Lesotho emerges as unlikely testbed for 5G revolution

The mountainous kingdom of Lesotho in southern Africa has become an unexpected test venue for high-speed 5G mobile technology that is set to revolutionise global communication, transport and entertainment.

Two companies in the country's tiny capital Maseru are now using one of the world's first commercial 5G networks on the long-awaited 3.5 GHz spectrum.

The network in Lesotho, set up by local Vodafone affiliate Vodacom, delivers speeds of up to 700 megabits per second, allowing movies to be downloaded in seconds and could in future provide safe technology for driverless cars.

"It is a bit of a testbed for us," Andries Delport, Vodacom's chief technology officer, told AFP on Friday after the service was launched.

"With 5G, there is a lot of hype based on future use. It is transformative... it allows us to start talking about driverless cars, and robots and machines in factories," he said.

"I can tell you, the Lesotho people are super-proud of this."

Just 530 employees at the head offices of the Central Bank of Lesotho and the Letseng Diamond Mining company in Maseru currently enjoy the 5G speeds, but Vodacom plans to extend the scheme.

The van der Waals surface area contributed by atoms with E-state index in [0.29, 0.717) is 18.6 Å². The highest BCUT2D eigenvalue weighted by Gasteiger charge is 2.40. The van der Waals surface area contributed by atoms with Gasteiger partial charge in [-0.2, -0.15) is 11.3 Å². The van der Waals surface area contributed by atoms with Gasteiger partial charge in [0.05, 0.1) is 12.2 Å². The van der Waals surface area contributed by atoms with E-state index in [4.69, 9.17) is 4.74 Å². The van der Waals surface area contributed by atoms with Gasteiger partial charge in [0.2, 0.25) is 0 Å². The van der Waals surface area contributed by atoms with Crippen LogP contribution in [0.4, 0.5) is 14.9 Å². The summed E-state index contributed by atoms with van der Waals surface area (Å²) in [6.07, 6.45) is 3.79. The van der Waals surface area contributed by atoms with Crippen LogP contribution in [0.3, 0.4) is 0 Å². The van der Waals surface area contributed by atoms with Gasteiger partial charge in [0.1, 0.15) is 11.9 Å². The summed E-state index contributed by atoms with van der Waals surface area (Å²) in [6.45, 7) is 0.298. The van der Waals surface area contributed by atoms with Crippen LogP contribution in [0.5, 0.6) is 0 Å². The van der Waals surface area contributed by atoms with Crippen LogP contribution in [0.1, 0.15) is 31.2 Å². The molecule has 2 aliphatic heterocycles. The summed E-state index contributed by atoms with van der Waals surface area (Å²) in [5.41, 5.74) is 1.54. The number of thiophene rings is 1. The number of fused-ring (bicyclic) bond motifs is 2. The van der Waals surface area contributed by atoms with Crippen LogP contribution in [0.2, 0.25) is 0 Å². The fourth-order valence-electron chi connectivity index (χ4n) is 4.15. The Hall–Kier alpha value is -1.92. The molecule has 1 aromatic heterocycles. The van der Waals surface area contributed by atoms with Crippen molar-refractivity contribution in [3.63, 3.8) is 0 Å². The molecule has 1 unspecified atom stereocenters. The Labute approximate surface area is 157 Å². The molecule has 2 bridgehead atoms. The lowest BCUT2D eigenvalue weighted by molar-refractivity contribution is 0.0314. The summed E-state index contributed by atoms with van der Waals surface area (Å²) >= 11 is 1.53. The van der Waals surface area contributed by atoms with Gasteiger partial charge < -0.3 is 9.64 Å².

The Lesotho network, which is the first in Africa, could mean that customers on the continent could avoid the need for expensive fibre cabling, instead "leap-frogging" to the new higher speeds.

Other commercial networks have been set up in Qatar and Saudi Arabia in the race to bring 5G, meaning "Fifth Generation", to customers.

Lesotho, which is entirely surrounded by South Africa, has a population of just 2.2 million.

It is known as the "Kingdom in the Sky" as it largely consists of rugged mountains with some villages accessible only by foot or pony.

Vodacom said it chose Lesotho because the government offered the 3.5 GHz spectrum that has not yet been alloted in South Africa and many other countries.

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